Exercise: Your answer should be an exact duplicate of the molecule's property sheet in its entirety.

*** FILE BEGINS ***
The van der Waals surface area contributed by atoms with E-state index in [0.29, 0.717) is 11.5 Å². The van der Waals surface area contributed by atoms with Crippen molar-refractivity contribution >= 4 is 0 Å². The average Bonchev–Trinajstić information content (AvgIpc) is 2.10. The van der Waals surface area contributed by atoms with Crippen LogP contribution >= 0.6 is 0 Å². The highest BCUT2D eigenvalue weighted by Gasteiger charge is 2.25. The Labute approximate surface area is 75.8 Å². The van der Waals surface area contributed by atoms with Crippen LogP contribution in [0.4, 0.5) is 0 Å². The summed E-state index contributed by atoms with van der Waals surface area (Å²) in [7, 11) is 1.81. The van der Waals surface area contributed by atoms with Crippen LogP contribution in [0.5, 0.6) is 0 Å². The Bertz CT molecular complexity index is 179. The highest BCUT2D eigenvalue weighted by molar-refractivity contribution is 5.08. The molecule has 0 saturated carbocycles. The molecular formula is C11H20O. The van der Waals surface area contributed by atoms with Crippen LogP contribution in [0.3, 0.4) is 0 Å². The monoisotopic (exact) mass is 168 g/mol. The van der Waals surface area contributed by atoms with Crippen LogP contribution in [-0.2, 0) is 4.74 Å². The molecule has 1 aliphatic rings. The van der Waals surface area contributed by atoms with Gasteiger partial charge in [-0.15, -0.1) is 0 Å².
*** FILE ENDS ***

The van der Waals surface area contributed by atoms with E-state index in [0.29, 0.717) is 11.5 Å². The van der Waals surface area contributed by atoms with Crippen molar-refractivity contribution >= 4 is 0 Å². The average Bonchev–Trinajstić information content (AvgIpc) is 2.10. The van der Waals surface area contributed by atoms with Crippen LogP contribution >= 0.6 is 0 Å². The highest BCUT2D eigenvalue weighted by Gasteiger charge is 2.25. The Labute approximate surface area is 75.8 Å². The van der Waals surface area contributed by atoms with Crippen LogP contribution in [0.4, 0.5) is 0 Å². The summed E-state index contributed by atoms with van der Waals surface area (Å²) in [7, 11) is 1.81. The van der Waals surface area contributed by atoms with Crippen LogP contribution in [0.5, 0.6) is 0 Å². The Bertz CT molecular complexity index is 179. The highest BCUT2D eigenvalue weighted by molar-refractivity contribution is 5.08. The molecule has 0 saturated carbocycles. The molecular formula is C11H20O. The van der Waals surface area contributed by atoms with Crippen LogP contribution in [0.3, 0.4) is 0 Å². The monoisotopic (exact) mass is 168 g/mol. The van der Waals surface area contributed by atoms with Crippen LogP contribution in [-0.2, 0) is 4.74 Å². The molecule has 1 aliphatic rings. The van der Waals surface area contributed by atoms with Gasteiger partial charge in [-0.15, -0.1) is 0 Å².